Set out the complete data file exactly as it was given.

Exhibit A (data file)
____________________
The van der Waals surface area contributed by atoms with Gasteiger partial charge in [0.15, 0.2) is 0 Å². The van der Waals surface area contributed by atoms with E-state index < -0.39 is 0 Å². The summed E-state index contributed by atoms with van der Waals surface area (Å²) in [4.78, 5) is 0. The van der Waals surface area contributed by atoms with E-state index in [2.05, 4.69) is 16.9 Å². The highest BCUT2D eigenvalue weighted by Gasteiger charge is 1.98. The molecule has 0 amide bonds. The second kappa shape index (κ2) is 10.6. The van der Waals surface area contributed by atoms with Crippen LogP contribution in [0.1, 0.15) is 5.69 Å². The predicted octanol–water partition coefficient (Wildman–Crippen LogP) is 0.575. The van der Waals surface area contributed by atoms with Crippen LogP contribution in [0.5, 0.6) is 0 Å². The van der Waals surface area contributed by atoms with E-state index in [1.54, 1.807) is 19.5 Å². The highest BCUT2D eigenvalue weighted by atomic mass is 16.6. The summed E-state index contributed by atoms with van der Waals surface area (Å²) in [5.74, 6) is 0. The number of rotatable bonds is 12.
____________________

The van der Waals surface area contributed by atoms with Gasteiger partial charge in [0.15, 0.2) is 0 Å². The van der Waals surface area contributed by atoms with E-state index < -0.39 is 0 Å². The summed E-state index contributed by atoms with van der Waals surface area (Å²) in [4.78, 5) is 0. The van der Waals surface area contributed by atoms with E-state index in [2.05, 4.69) is 16.9 Å². The highest BCUT2D eigenvalue weighted by Gasteiger charge is 1.98. The molecule has 0 amide bonds. The second kappa shape index (κ2) is 10.6. The van der Waals surface area contributed by atoms with Crippen LogP contribution in [0.1, 0.15) is 5.69 Å². The predicted octanol–water partition coefficient (Wildman–Crippen LogP) is 0.575. The van der Waals surface area contributed by atoms with Crippen LogP contribution in [0.5, 0.6) is 0 Å². The van der Waals surface area contributed by atoms with E-state index in [1.54, 1.807) is 19.5 Å². The highest BCUT2D eigenvalue weighted by atomic mass is 16.6. The summed E-state index contributed by atoms with van der Waals surface area (Å²) in [5.74, 6) is 0. The number of rotatable bonds is 12.